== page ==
Yes, There Ought To Be A Veto Override Session, But No, There Won’t Likely Be One

You’re seeing a lot of talk among Republican legislators this week about the prospect of a legislative session, probably beginning on July 19 and continuing for a couple of days, to override vetoes of several bills Gov. John Bel Edwards has scratched from this year’s legislative session. We’re here to tell you that talk is generally just that, talk.

A veto override session is so rare that it might well be unprecedented. We can’t remember one happening, and nobody we’ve asked about this can remember one, either.

Still, there is lots of talk about one.

Plus this, from the Baton Rouge Business Report’s Jeremy Alford…

When he made his way out of the House chamber last week, just moments after lawmakers adjourned the 2021 regular session, Rep. Raymond Crews remarked that he was among a group of conservative legislators who were hoping for a veto override session this summer.

“I’m thinking July 20 though July 24, or somewhere around there,” said Crews, R-Shreveport. “We can have a really big impact with that one little, small act.”

Just a couple of terms ago, a veto override session would have been unimaginable. But today, with a Democrat controlling the executive branch and Republicans dominating the legislative branch, it’s a predictable topic—however rare and unlikely veto sessions are in Louisiana.

Moreover, the possibility or threat of a veto session serves as another reminder that the regular session has ended, but there are still many decisions to come. There’s also another special legislative election around the corner, the tax reform package that was adopted last week still needs voter approval and the work begins now for a redistricting session that’s slated for February 2022.

Maybe we’re wrong and maybe a veto override session is possible. There is no doubt there are bills outstanding which cry for one.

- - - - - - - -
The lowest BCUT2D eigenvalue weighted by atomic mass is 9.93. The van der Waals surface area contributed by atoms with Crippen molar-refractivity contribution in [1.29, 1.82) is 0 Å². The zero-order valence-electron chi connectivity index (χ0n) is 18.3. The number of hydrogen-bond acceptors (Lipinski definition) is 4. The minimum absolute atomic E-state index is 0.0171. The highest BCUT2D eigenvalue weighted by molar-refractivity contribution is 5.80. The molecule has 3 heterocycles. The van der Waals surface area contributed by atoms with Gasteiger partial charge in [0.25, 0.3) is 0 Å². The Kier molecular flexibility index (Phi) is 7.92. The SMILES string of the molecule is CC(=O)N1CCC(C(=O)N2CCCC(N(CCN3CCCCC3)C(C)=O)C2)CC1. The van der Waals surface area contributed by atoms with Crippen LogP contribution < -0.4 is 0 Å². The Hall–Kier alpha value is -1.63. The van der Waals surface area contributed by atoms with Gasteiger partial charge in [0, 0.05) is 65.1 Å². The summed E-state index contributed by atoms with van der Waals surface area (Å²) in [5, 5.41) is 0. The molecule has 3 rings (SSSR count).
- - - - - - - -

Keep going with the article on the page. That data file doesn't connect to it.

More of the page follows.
SB 156, for example, which was Sen. Beth Mizell’s bill protecting girls’ sports from a transgender invasion, is going to be vetoed. But that bill had veto-proof majorities in both houses – it got 78 votes in the House and 29 in the Senate. You would think there would be support to override Edwards’ veto.

Then there’s the constitutional carry bill Rep. Seabaugh referenced above, SB 118 by Sen. Jay Morris. It also had a veto-proof majority – 73 votes in the House and 27 in the Senate.

And the most important of the bills, HB 20 Rep. Blake Miguez, is the Zuckerbucks bill. That one would prohibit the use of private dollars to fund elections offices in the state. We made a big deal about that during the session.

A Louisiana legislature worth having would call itself into session and take care of these issues.

The problem is that Clay Schexnayder and Page Cortez, the House Speaker and Senate President, have shown themselves clearly unfit to run such a legislature. Instead, they’ve played pet poodle to Edwards at every turn. We’re told things are so bad that Schexnayder actually asked Edwards to drop some line-item vetoes of projects in conservative House members’ districts in order to punish them for stepping out of line against Schexnayder’s leadership. It’s hard to imagine Schexnayder paying back Edwards for that favor by calling an override session for the first time in memory.

Particularly given the public sentiment against Schexnayder on the part of so many Republican voters, who will be in the ears of their elected legislators. Under such circumstances, the fewer the opportunities for legislators to get together and potentially discuss a vote of no confidence the better.

No, we don’t expect an override session. One is warranted, but we’d be very surprised to see it.

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